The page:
Westpac Banking Corporation v Hodgson Pastoral Co (1996) NSWConvR 55-765
The Facility Agreement replaced a previous secured loan facility of $6.2 million which was agreed upon with the consent of the second and third defendants. In 1994, the facility was increased by $500,000.
In January 1995, a budget was prepared that outlined Hodgson Pastoral Co’s planned business activities for the year. The budget indicated that the company’s current account with the bank would remain in credit, and it projected a net income of approximately $1.9 million for Hodgson Pastoral Co over the course of 12 months. However, Hodgson Pastoral Co was unable to pay the $500,000 increase from 1994 that was due at the time.
The bank conditionally approved the continuation of the term loan on the condition that Torry Plains, one of the secured properties, be sold by auction before 31 August 1995. The bank also stipulated that a working account would only be allowed on a credit basis and that all other terms and conditions of the facility would remain unchanged. However, negotiations regarding the terms of the documents to implement this approval broke down in September 1995.
Subsequently, the bank sent Hodgson Pastoral Co documents pursuant to s 8 of the Farm Debt Mediation Act, and it responded, requesting mediation.
Westpac sent a letter to each defendant, asking them to provide a preferred lien over any harvested crop and confirm in writing that the proceeds from crop sales would be credited to Hodgson Pastoral Co’s account with the bank. The defendants’ solicitors informed the bank that the clients would not execute crop liens as the crops had already been mortgaged and any further mortgage would breach existing obligations.
Several charges had been registered over Hodgson Pastoral Co’s property including by Barrier Engineering registering a Fixed and Floating charge over Hodgson Pastoral Co’s assets to secure $100,000 plus interest of $4,000. This charge was said to be secured by a crop lien over a wheat crop on 4,000 hectares of land in addition to a crop lien granted to Seedex Pty Ltd.
None of these securities were granted with the consent of Westpac. The proceedings before the court were initiated as a result of these developments.
Westpac claimed to be entitled to receive/control payments generated in return of harvesting the wheat crop. The defendant however contended that this amounted to an enforcement action by the bank which was prohibited due to the ongoing mediation process under the Farm Debt Mediation Act.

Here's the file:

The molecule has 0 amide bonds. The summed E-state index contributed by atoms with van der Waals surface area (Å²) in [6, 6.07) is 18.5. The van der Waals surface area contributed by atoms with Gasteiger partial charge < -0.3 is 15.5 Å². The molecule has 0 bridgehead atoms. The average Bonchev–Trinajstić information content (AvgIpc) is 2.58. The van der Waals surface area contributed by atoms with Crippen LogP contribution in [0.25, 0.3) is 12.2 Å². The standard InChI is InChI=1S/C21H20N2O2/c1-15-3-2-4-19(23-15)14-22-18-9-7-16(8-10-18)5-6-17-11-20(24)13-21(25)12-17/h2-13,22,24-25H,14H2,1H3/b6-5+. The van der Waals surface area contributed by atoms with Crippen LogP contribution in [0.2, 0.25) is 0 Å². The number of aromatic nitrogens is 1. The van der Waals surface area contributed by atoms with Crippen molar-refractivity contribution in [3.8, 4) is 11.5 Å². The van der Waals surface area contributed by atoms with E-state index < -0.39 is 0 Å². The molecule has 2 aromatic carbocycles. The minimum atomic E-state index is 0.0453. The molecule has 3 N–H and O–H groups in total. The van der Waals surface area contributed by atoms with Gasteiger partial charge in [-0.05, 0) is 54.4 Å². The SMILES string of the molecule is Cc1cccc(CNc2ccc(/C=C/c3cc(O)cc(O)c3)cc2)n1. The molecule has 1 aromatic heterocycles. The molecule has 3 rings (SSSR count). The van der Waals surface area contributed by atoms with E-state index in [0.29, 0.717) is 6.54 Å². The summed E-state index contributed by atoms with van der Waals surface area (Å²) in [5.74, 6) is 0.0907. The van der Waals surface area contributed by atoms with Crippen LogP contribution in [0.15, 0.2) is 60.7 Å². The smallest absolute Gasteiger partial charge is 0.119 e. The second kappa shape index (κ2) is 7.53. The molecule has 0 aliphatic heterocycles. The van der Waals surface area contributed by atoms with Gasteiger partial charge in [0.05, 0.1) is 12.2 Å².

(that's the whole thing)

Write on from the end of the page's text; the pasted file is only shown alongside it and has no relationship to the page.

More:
The court had to decide whether the banks claim for relief could be determined before the mediation under the Farm Debt Mediation Act had been completed. In deciding this, the court considered whether the relief claimed fell within the meaning of an ‘enforcement action’. Under the Farm Debt Mediation Act an enforcement action is prohibited before the conclusion of the Mediation.
The bank claimed that the legislation did not preclude any action which has the effect of confirming the existence of its rights. The bank further contended that the opportunity to bring proceedings and obtain an order to ensure that rights are preserved is not proscribed by the legislation. What is in fact proscribed is bringing any action that would have the effect of dispossessing the farmer of the farm.
The court agreed with this characterisation of an enforcement action. The court said that the legislation does not show any intention to forbid the bringing of all legal proceedings or taking of any step in any legal proceedings. The prohibition in effect relates to enforcement actions.
Therefore, the court held that to give the act a construction that would allow the farmer an opportunity to alter the right of the creditor would defeat the purpose of the act.
The court further held that the grant of orders to which the plaintiff is otherwise entitled i.e. an order granting injunction, does not fall within the ambit of an enforcement action. In coming to this conclusion, the court affirmed the validity of the security interests held by the bank which it was entitled to protect by seeking an injunction.